Jan. 23 (Bloomberg) -- WellPoint Inc., the second-biggest U.S. health insurer, reported fourth-quarter profit that beat analyst estimates on lower-than-expected medical costs and an enrollment boost from its Amerigroup Corp. acquisition.
Earnings excluding a tax settlement and investment gains were $1.03 a share, nine cents higher than the average of 16 analyst estimates compiled by Bloomberg. Medical-plan membership increased to 36.1 million with last year’s $4.9 billion Amerigroup purchase, Indianapolis-based WellPoint said in a statement today.
WellPoint forecast 2013 profit will rise to at least $7.60 a share, less than the average analyst estimate of $7.93. The company is being cautious in its outlook while searching for a new chief executive officer, said Chris Rigg, a Susquehanna Financial Group analyst in New York.
“It’s rational to offer a conservative outlook,” Rigg said in a phone interview. “You wouldn’t want to back the new CEO, whoever she or he may be, into the corner.”
WellPoint is seeking a new leader to replace former CEO Angela Braly, who resigned in August amid complaints about the company’s performance. Interim CEO John Cannon repeated on a conference call today that the search is expected to be completed by the end of this quarter. He declined to say more about the topic.
WellPoint rose 1.6 percent to $64.83 at the close of New York trading. The shares have fallen 8.9 percent in the past year.
The 2013 forecast reflects “uncertainties” that include a flu outbreak, U.S. budget negotiations and implementation of President Barack Obama’s health-care overhaul, said Kristin Binns, a WellPoint spokeswoman, in an e-mail. It also includes integration costs for the Amerigroup purchase.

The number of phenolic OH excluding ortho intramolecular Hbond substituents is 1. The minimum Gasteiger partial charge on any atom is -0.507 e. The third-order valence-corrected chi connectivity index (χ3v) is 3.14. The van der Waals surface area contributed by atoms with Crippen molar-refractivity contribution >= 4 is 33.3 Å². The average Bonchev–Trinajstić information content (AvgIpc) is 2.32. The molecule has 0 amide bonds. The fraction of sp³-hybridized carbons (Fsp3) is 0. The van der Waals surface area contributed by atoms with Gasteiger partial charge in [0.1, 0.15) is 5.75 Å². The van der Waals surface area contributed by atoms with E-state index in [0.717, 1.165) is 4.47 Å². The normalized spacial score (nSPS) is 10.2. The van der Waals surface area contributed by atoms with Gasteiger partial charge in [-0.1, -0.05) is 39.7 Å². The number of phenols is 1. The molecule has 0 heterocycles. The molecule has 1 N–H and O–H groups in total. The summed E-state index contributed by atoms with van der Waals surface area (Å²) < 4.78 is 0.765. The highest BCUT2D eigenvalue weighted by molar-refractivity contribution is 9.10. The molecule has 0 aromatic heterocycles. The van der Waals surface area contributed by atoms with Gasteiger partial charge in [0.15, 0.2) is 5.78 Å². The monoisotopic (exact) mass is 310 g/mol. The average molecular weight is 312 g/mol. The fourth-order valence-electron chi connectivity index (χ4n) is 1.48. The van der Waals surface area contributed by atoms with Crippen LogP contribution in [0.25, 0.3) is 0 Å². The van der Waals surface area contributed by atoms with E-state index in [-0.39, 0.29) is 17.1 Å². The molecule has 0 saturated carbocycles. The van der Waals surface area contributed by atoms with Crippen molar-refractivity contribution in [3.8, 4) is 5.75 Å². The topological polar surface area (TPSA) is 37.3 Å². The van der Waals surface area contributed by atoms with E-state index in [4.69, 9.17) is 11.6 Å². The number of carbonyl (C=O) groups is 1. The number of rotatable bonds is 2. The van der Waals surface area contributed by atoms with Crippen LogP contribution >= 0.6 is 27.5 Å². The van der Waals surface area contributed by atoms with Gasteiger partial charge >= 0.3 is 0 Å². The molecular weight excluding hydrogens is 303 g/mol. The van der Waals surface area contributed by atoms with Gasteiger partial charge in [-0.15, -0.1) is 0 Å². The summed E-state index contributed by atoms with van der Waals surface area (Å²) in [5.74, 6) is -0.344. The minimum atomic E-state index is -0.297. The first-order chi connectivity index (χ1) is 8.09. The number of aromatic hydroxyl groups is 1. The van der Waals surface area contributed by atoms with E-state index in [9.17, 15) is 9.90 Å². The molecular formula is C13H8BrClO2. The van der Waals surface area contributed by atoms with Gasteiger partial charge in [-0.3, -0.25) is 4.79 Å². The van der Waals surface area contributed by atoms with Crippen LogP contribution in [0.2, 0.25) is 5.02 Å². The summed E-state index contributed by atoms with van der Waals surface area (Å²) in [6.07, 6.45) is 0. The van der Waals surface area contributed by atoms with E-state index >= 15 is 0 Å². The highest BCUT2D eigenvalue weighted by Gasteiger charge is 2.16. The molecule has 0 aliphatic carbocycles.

“Certainly, our intention is to grow and we are positioning the company to do that,” Cannon said on the call. He said it would be “premature to project” when asked about 2014 earnings.
Fourth-quarter net income surged 38 percent to $464.2 million, or $1.51 a share, from $335.3 million, or 96 cents, a year earlier, according to WellPoint’s statement. Revenue climbed to $15.3 billion from $15.2 billion a year earlier.
The results were buoyed by WellPoint’s purchase last month of Amerigroup, the largest insurer specializing in government-sponsored Medicaid plans for the poor. Adding Amerigroup’s 2.7 million members, total enrollment increased about 5 percent.
Medical costs for WellPoint’s employer-sponsored plans also came in below expectations, helping earnings. That followed a Jan. 17 report by Minnetonka, Minnesota-based UnitedHealth Group Inc., the largest U.S. medical insurer, that Americans hadn’t used medical services as much as expected last year.
“In terms of an uptick in utilization, we haven’t seen that at all,” Thomas Carroll, a Stifel Nicolaus & Co. analyst in Baltimore, said in a telephone interview before the announcement.
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